The description made in Dighanikaya seems to be the attributes of the stage of social development of disintegration of tribal society, “giving rise to clash of interests between men and women; between the people of different races and colors; and between the people unequal wealth.”[45] From the repeated references of paddy; paddy fields; theft of rice and taxes in the form of rice, the inference is made that the paddy cultivation was the basis of the economy of the people in the middle Ganga plains, the region of Buddha’s activities and sermons. It is to be noted that no other crop than paddy is mentioned in the text, though other crops find reference in Subsequent Jataka[46] stories and other texts but nevertheless, paddy was the main produce. “Originally the agreement takes place between a single Kshatriya on the one hand and the people on the other, but at a later stage it is extended to the Kshatriya as a class.” Towards the end, the Dighanaikaya talks about the circle of nobles, “the Kshatriya mandala”[47]. “This obviously is intended to justify and strengthen the rule of oligarchies, which existed in the middle Gangetic plains, in the age of Buddha.”[48]

Thus we see that the state arises as a punitive institution with the aim of maintaining order in the society, as a result of agreement between the ruled and the ruler, in which the ruled transfers part of the sovereignty to the ruler for specific purpose. The contractual relationship between the people and the state involves the institutionalized taxation on the condition of the state’s obligation of the protection of life and property of the people. Unlike Hobbesian contract, the obligation is not one-sided[49] but like Locke’s contract the obligation is mutual, as shall be discussed in subsequent pages. If one party violates the terms of the contract other party is not obliged to abide by it. But without the contract there shall prevail anarchy as it existed before it, therefore neither have a choice outside it[50].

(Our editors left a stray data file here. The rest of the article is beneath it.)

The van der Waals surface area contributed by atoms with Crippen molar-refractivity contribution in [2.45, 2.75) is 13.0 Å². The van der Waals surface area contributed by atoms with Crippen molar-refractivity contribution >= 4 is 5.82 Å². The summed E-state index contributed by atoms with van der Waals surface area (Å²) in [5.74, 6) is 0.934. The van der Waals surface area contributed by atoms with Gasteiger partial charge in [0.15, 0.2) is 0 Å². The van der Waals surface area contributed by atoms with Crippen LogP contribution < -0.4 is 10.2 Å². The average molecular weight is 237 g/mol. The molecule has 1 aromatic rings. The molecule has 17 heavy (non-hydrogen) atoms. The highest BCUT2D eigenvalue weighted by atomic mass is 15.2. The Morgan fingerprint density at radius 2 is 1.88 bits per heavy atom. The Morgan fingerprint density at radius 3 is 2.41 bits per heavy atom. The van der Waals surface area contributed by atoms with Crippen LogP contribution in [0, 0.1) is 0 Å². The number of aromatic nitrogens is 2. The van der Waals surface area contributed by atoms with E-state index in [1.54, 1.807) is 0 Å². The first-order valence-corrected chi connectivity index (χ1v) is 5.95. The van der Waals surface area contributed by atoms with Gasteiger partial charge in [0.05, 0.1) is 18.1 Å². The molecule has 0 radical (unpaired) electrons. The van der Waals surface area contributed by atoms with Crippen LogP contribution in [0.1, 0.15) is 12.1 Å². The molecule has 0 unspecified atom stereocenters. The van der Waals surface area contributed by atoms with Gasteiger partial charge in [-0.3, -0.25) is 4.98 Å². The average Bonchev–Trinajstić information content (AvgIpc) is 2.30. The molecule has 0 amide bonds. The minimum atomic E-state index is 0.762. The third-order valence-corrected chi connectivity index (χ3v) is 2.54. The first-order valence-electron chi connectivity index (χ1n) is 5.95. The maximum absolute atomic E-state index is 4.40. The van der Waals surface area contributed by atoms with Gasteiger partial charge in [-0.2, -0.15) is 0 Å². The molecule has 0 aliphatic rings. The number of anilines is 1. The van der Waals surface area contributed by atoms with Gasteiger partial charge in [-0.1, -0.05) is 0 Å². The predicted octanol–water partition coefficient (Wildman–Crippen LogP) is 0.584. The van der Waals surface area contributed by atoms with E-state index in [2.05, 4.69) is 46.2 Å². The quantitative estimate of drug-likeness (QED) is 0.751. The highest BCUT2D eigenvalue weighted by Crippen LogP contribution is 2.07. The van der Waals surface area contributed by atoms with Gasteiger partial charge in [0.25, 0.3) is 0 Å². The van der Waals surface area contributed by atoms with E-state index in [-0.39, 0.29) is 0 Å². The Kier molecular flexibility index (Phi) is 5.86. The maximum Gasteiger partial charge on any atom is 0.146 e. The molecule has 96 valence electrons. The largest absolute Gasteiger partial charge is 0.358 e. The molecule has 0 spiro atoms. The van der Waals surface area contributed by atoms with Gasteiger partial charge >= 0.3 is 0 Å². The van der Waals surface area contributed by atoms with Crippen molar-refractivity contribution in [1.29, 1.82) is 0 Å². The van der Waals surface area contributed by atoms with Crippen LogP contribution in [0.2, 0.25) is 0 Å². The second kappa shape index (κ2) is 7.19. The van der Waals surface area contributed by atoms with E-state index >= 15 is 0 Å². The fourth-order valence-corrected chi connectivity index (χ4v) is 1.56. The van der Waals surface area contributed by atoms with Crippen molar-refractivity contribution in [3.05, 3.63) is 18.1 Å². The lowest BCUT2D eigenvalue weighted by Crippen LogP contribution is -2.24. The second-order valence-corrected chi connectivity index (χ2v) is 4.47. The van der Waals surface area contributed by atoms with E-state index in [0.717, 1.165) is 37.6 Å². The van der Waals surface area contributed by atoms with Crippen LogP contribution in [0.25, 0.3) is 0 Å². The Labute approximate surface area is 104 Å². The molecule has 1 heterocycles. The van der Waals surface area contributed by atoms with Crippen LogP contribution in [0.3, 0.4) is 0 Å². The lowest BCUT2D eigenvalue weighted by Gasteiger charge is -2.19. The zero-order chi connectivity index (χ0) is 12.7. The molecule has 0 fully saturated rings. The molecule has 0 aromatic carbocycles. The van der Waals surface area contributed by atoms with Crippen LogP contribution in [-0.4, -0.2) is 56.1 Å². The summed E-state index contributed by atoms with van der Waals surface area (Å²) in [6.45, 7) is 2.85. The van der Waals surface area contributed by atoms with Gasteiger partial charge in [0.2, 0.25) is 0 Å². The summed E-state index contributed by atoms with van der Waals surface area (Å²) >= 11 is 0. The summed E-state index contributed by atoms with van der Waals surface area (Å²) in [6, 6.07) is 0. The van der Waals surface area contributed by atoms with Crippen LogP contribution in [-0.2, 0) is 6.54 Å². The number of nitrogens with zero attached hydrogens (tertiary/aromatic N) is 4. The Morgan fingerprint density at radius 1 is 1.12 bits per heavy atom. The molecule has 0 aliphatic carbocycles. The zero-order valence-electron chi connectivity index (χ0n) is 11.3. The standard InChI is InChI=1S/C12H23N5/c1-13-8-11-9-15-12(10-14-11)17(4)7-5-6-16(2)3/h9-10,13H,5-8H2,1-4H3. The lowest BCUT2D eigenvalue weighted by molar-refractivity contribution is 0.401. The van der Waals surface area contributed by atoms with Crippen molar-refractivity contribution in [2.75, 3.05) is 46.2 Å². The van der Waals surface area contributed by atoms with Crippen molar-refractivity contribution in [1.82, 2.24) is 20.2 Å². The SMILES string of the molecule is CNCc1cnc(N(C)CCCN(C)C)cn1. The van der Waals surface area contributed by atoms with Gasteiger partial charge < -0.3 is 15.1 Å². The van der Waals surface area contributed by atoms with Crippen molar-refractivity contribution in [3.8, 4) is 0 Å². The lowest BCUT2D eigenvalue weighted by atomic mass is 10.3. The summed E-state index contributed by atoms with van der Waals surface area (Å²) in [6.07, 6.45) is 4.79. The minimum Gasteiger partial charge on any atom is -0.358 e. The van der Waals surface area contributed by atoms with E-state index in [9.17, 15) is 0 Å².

The Mahasammat was not a law giver or legislator but an executive head, which enforced the customary or the tribal conventions and a punitive authority against the transgressors. It can be compared to Lockean sovereign or commonwealth, who was not a lawgiver; he only interpreted, codified and enforced the natural laws that already existed. Thus we see that the text refers to the ideal state of life to start with, followed by its degeneration due to emergence of evils like theft and falsehood and establishment of family and property by a series of agreements and finally establishment of state by electing the most gracious, capable and wise person from among them as the legitimate ruler, Mahasammat to punish those who deserve punishment and cherish those who deserve to be cherished. The contract theory of the origin of state is the original contribution of ancient Indian thinkers, particularly Buddha. Ancient Greek thinkers Plato and Aristotle considered to be the founders of political science in the West did not envisage the origin of state as a result of contract between the people and the rulers. In Republic Plato envisages the origin of state consequent to peoples’ coming together for fulfilling the mutual needs that can be treated as some kind of contract by implication[51]. In the Laws, the state is established by a lawgiver; subsequently people take oath in accordance with the common laws applicable equally to the ruler and the ruled[52]. The contract theory in ancient India could be attributed to the existence of post Vedic republics, which functioned through popular assemblies in the age of Buddha[53]. In modern times the social contract theories of state were propounded under monarchies, either to justify it (Hobbes); to limit it (Locke) or to overthrow it and replace it with the popular government in which the ruled is the ruler, through the popular assemblies (Rousseau).